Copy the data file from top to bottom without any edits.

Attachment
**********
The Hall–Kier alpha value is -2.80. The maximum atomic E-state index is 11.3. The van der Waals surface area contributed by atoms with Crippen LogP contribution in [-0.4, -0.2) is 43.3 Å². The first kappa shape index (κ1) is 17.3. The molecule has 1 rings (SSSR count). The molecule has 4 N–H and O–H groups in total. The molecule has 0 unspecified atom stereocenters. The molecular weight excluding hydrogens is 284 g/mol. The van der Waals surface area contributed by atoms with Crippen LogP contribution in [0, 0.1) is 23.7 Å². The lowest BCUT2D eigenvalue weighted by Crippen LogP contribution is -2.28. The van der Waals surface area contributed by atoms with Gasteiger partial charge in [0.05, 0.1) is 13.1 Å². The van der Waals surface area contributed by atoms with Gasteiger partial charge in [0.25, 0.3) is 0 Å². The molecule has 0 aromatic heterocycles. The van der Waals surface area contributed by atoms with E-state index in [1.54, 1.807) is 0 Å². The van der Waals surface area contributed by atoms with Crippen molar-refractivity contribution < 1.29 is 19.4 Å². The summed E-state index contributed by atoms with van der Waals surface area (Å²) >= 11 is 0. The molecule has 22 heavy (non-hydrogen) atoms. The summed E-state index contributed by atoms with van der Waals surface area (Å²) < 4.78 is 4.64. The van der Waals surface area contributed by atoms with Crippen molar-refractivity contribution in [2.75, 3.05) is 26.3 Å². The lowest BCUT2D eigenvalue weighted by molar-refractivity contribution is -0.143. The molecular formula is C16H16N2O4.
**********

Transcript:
The Hall–Kier alpha value is -2.80. The maximum atomic E-state index is 11.3. The van der Waals surface area contributed by atoms with Crippen LogP contribution in [-0.4, -0.2) is 43.3 Å². The first kappa shape index (κ1) is 17.3. The molecule has 1 rings (SSSR count). The molecule has 4 N–H and O–H groups in total. The molecule has 0 unspecified atom stereocenters. The molecular weight excluding hydrogens is 284 g/mol. The van der Waals surface area contributed by atoms with Crippen LogP contribution in [0, 0.1) is 23.7 Å². The lowest BCUT2D eigenvalue weighted by Crippen LogP contribution is -2.28. The van der Waals surface area contributed by atoms with Gasteiger partial charge in [0.05, 0.1) is 13.1 Å². The van der Waals surface area contributed by atoms with Gasteiger partial charge in [0.25, 0.3) is 0 Å². The molecule has 0 aromatic heterocycles. The van der Waals surface area contributed by atoms with E-state index in [1.54, 1.807) is 0 Å². The van der Waals surface area contributed by atoms with Crippen molar-refractivity contribution < 1.29 is 19.4 Å². The summed E-state index contributed by atoms with van der Waals surface area (Å²) >= 11 is 0. The molecule has 22 heavy (non-hydrogen) atoms. The summed E-state index contributed by atoms with van der Waals surface area (Å²) < 4.78 is 4.64. The van der Waals surface area contributed by atoms with Crippen molar-refractivity contribution in [2.75, 3.05) is 26.3 Å². The lowest BCUT2D eigenvalue weighted by molar-refractivity contribution is -0.143. The molecular formula is C16H16N2O4.